A second instance is found in 1 Timothy 5:17-18. Paul says, "Let the elders who rule well be considered worthy of double honor, especially those who labor in preaching and teaching; for the scripture says, "You shall not muzzle an ox when it is treading out the grain,' and, "The laborer deserves his wages."' The first quotation from "Scripture" is found in Deuteronomy 25:4, but the second quotation, "The

20 20. This is my own translation of the last phrase of 1 Cor. 2:13: see Wayne Grudem, "Scripture's Self-Attestation," in Scripture and Truth ed. D.A. Carson and John Woodbridge (Grand Rapids: Zondervan, 1983), p. 365, n. 61. But this translation is not crucial to the main point: namely, that Paul speaks words taught by the Holy Spirit, a point that is affirmed in the first part of the verse, no matter how the second half is translated.

laborer deserves his wages," is found nowhere in the Old Testament. It does occur, however, in Luke 10:7 (with exactly the same words in the Greek text). So here we have Paul apparently quoting a portion of Luke's gospel21 and calling it "Scripture," that is, something that is to be considered part of the canon.22 In both of these passages (2 Peter 3:16 and 1 Tim. 5:17-18) we see evidence that very early in the history of the church the writings of the New Testament began to be accepted as part of the canon.

Because the apostles, by virtue of their apostolic office, had authority to write words of Scripture, the authentic written teachings of the apostles were accepted by the early church as part of the canon of Scripture. If we accept the arguments for the traditional views of authorship of the New Testament writings,23 then we have most of the New Testament in the canon because of direct authorship by the apostles. This would include Matthew; John; Romans to Philemon (all of the Pauline epistles); James;24 1 and 2 Peter; 1, 2, and 3 John; and Revelation.

This leaves five books, Mark, Luke, Acts, Hebrews, and Jude, which were not written by apostles. The details of the historical process by which these books came to be counted as part of Scripture by the early church are scarce, but Mark, Luke, and Acts were commonly acknowledged very early, probably because of the close association of Mark with the apostle Peter, and of Luke (the author of Luke-Acts) with the apostle Paul. Similarly, Jude apparently was accepted by virtue of the author's connection with James (see Jude 1) and the fact that he was the brother of Jesus.25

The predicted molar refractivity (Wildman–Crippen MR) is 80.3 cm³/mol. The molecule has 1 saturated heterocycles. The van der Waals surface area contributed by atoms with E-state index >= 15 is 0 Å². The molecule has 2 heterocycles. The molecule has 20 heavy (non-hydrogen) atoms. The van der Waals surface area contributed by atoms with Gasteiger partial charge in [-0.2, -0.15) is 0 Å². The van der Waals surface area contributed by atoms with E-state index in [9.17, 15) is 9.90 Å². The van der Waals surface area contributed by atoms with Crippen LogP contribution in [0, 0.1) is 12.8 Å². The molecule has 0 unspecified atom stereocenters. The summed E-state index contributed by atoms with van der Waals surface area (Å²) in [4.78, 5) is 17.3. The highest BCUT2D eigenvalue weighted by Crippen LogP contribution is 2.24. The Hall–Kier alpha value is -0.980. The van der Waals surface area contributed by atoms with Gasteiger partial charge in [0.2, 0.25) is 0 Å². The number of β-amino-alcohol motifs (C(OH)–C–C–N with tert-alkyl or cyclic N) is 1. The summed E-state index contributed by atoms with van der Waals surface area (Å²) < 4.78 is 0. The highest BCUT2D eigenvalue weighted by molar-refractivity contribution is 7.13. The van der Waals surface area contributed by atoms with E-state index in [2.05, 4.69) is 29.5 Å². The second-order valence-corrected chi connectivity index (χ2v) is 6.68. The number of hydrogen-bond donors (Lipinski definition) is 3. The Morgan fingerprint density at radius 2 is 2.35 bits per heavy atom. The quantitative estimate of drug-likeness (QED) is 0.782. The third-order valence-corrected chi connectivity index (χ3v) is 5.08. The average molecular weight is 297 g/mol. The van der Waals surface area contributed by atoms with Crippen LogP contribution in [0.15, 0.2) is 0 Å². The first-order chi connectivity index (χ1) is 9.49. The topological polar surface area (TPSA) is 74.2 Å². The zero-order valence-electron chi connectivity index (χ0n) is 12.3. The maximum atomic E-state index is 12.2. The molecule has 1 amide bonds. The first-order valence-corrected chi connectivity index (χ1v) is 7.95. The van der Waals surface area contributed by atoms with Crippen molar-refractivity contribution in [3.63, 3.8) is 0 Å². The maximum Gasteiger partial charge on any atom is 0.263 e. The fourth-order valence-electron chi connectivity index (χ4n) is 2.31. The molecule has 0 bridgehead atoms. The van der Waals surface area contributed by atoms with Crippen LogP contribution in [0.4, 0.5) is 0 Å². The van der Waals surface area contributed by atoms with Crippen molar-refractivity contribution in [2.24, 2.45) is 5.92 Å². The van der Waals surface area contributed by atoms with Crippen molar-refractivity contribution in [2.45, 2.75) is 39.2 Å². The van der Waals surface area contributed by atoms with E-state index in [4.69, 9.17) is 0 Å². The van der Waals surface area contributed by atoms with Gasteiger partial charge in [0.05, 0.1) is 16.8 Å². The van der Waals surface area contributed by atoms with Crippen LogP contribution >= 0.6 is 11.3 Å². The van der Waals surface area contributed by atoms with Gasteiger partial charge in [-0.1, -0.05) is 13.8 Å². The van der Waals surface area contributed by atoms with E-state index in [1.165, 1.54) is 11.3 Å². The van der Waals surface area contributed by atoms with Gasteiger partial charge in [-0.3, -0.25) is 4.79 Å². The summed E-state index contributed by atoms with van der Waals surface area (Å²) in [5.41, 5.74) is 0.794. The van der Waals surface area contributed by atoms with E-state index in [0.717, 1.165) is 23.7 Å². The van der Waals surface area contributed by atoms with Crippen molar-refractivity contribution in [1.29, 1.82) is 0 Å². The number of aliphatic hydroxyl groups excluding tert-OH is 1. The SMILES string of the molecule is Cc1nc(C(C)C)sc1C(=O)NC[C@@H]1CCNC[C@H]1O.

The acceptance of Hebrews as canonical was urged by many in the church on the basis of an assumed Pauline authorship. But from very early times there were others who rejected Pauline authorship in favor of one or another of several different suggestions. Origen, who died about a.d. 254, mentions various theories of authorship and concludes, "But who actually wrote the epistle, only God knows."26 Thus, the acceptance of Hebrews as canonical was not entirely due to a belief in Pauline authorship. Rather, the intrinsic qualities of the book itself must have finally convinced early readers, as they continue to convince believers today, that whoever its human author may have been, its ultimate author can only have been God himself.

21 21. Someone might object that Paul could be quoting an oral tradition of Jesus' words rather than Luke's gospel, but it is doubtful that Paul would call any oral tradition "Scripture," since the word (Gk. Ypa^n, G1210, "writing") is always in New Testament usage applied to written texts, and since Paul's close association with Luke makes it very possible that he would quote Luke's written gospel.

22 22. Luke himself was not an apostle, but his gospel is here accorded authority equal with that of the apostolic writings. Apparently this was due to his very close association with the apostles, especially Paul, and the endorsement of his gospel by an apostle.

23 23. For a defense of traditional views of authorship of the New Testament writings, see Donald Guthrie, New Testament Introduction (Downers Grove, 1ll.: InterVarsity Press, 1970).